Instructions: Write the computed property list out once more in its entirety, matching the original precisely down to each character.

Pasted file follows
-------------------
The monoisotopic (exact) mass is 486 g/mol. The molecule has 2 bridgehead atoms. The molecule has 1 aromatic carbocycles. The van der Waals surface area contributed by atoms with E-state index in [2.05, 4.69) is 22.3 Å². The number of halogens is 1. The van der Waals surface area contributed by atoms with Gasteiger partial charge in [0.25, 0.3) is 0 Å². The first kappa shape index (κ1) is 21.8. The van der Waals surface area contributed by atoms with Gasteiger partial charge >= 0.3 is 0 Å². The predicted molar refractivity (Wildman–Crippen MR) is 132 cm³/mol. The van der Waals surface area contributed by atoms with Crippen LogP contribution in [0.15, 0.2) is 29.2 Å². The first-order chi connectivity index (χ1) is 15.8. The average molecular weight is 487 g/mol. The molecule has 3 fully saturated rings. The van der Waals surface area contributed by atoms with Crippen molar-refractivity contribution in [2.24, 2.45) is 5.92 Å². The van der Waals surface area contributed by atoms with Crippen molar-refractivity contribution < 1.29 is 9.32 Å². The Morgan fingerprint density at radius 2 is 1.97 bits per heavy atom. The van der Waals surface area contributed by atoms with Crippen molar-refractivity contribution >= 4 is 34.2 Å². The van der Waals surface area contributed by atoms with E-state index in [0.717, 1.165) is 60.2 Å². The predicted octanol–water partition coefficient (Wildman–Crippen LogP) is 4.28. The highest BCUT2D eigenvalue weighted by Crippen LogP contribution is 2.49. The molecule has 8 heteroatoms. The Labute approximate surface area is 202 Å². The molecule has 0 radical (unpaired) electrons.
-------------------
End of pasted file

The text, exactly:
The monoisotopic (exact) mass is 486 g/mol. The molecule has 2 bridgehead atoms. The molecule has 1 aromatic carbocycles. The van der Waals surface area contributed by atoms with E-state index in [2.05, 4.69) is 22.3 Å². The number of halogens is 1. The van der Waals surface area contributed by atoms with Gasteiger partial charge in [0.25, 0.3) is 0 Å². The first kappa shape index (κ1) is 21.8. The van der Waals surface area contributed by atoms with Gasteiger partial charge >= 0.3 is 0 Å². The predicted molar refractivity (Wildman–Crippen MR) is 132 cm³/mol. The van der Waals surface area contributed by atoms with Crippen LogP contribution in [0.15, 0.2) is 29.2 Å². The first-order chi connectivity index (χ1) is 15.8. The average molecular weight is 487 g/mol. The molecule has 3 fully saturated rings. The van der Waals surface area contributed by atoms with Crippen molar-refractivity contribution in [2.24, 2.45) is 5.92 Å². The van der Waals surface area contributed by atoms with Crippen molar-refractivity contribution < 1.29 is 9.32 Å². The Morgan fingerprint density at radius 2 is 1.97 bits per heavy atom. The van der Waals surface area contributed by atoms with Crippen molar-refractivity contribution >= 4 is 34.2 Å². The van der Waals surface area contributed by atoms with E-state index in [0.717, 1.165) is 60.2 Å². The predicted octanol–water partition coefficient (Wildman–Crippen LogP) is 4.28. The highest BCUT2D eigenvalue weighted by Crippen LogP contribution is 2.49. The molecule has 8 heteroatoms. The Labute approximate surface area is 202 Å². The molecule has 0 radical (unpaired) electrons.